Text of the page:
Attic Antics

You guys are already jealous of how cool my parents are, but just you wait. On Black Friday, did they run around town hunting for insane deals, biting and clawing people to buy Christmas gifts? No. They spent the day in my attic. We have a (fortunately) tiny attic space, but it backs up against Hubby’s and my bedroom. In the summer time, that section of roof just bakes in the sun, and that heat sets up camp in our living quarters to torture us.

The solution? Radiant barrier. This stuff resembles silver bubble wrap. You simply staple it to the under-side of the roof, and it reflects heat right back out before it has the chance to make you miserable. My hope is that it will also keep the AC unit itself cooler, so it doesn’t have to work as hard. Here you can see some of the completed sections.

Personally, I find attics to be frightening. There appears to be a floor, but you can’t actually walk on it or else you’ll fall through to your death; there’s a chinzy little ladder to climb up and down that seems like it might collapse so you fall to your death; there are bugs and itchy insulation that you can’t touch or you’ll get cancer. I held onto the rafters for dear life with every step, terrified that I would fall and my useless T-Rex-like arms would fail me. At least it wasn’t hot in there.

To figure out how much of this stuff you need, measure the area to be covered, and measure the space between the joists (aka the boards running along the slopey ceiling area) so you know what width to cut your pieces. It comes in rolls at home improvement stores, and it’s fairly inexpensive.

You only need a staple gun to install it. We had three, only one of which seemed to be functioning at a given time. I spent most of the time reloading,  fiddling with, and swearing at each staple gun, attempting to make them work. Even the small amount of area I covered was hampered by the fact that I’m only 5’7″, and the ceiling is 8′. You may need a step ladder, but my dad is over six feet tall, so I just whined until he finished it for me. I did a lot of pointing as well.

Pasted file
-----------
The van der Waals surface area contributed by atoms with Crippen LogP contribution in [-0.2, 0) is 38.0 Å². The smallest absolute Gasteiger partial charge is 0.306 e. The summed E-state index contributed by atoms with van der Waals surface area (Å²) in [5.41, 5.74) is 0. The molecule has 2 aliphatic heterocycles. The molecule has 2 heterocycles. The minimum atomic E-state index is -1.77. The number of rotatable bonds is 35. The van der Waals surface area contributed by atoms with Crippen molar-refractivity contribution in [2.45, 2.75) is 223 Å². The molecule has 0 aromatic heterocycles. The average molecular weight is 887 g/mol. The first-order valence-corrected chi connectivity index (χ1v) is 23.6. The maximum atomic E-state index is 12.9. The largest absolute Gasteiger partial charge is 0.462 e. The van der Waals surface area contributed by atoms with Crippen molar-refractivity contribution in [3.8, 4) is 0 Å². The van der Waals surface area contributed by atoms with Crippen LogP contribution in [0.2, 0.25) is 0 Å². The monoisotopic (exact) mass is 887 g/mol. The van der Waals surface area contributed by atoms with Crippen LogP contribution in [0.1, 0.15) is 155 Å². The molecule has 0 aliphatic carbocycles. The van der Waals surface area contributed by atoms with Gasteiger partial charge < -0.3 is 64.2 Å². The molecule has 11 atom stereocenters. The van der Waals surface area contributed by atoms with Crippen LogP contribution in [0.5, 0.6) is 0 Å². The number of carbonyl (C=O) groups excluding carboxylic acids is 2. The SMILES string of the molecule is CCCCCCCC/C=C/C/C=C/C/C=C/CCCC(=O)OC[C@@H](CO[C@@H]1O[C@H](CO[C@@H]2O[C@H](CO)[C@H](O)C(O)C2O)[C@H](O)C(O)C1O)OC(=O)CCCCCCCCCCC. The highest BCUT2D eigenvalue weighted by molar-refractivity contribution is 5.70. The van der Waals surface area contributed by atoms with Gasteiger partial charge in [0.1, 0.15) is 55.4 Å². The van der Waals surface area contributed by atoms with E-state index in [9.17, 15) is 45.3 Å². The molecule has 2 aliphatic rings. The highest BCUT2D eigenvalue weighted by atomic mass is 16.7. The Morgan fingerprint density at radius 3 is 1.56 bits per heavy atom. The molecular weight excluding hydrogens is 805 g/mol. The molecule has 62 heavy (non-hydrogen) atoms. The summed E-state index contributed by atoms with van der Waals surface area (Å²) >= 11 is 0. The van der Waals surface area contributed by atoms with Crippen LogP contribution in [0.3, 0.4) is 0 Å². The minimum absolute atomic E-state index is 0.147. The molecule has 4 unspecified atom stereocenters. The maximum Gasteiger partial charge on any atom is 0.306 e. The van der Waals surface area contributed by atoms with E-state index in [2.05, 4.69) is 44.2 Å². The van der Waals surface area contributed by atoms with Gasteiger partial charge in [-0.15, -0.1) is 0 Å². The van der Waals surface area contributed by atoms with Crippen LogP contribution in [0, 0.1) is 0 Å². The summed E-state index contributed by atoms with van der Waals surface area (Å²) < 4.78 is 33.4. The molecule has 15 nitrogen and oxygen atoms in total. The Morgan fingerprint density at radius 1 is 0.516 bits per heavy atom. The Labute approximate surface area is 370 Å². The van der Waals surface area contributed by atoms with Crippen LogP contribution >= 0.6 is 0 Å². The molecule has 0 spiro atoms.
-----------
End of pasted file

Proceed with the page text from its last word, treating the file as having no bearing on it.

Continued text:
Mom faithfully documented the whole thing for both of our blogs, and made dozens of trips up and down the balsa wood ladder of doom, bringing supplies, taking pictures, and taking supplies back down again.

If you are at all familiar with my dad, The Intrepid Traveler, you know he’s hilarious, although not always on purpose. When I was actually doing some work, this conversation occurred:

Me: “It’s getting a little crooked, is that ok?”
Dad: “Yeah, as long as it’s straight.”

He wasn’t being intentionally funny, but it cracked me up, regradless. Speaking of hilarious, the man knows I hate Newt Gingrich, so he “hid” a magazine, with Newt on the cover on top of one of my bookshelves. When I say “hid” I mean propped up so that his piggy little eyes were staring at me from across the room. I had to wait for a tall person to come over and get it down for me. The family that pranks each other…should live far apart to avoid repurcusions.

So thanks, Dad, for climbing around my attic like a monkey, and putting my home improvement skills to shame. And thanks for not finishing the beer. You must truly love me. 😀


December 3, 2011. Tags: , , , , , , , , , , . House Stuff.


  1. ihavetriedit replied:

    This may be a stupid question, but does it help insulate in the winter, also?

    • thatcleverchick replied:

      Yes. Insulation helps keep the heat inside, but since this particular product is on the outer wall, heat will probably still seep out of our bedroom and dissipate. Our next project will be to increase the amount of insulation on the wall (seen behind me in the first picture) that separates our room from the attic. That should make a big difference for us.

  2. B replied:

    You are welcome.
    love, the Intrepid Traveler.

    • thatcleverchick replied:

      It’s not every parent that would give their kid alcohol and radiant barriers in the same month!

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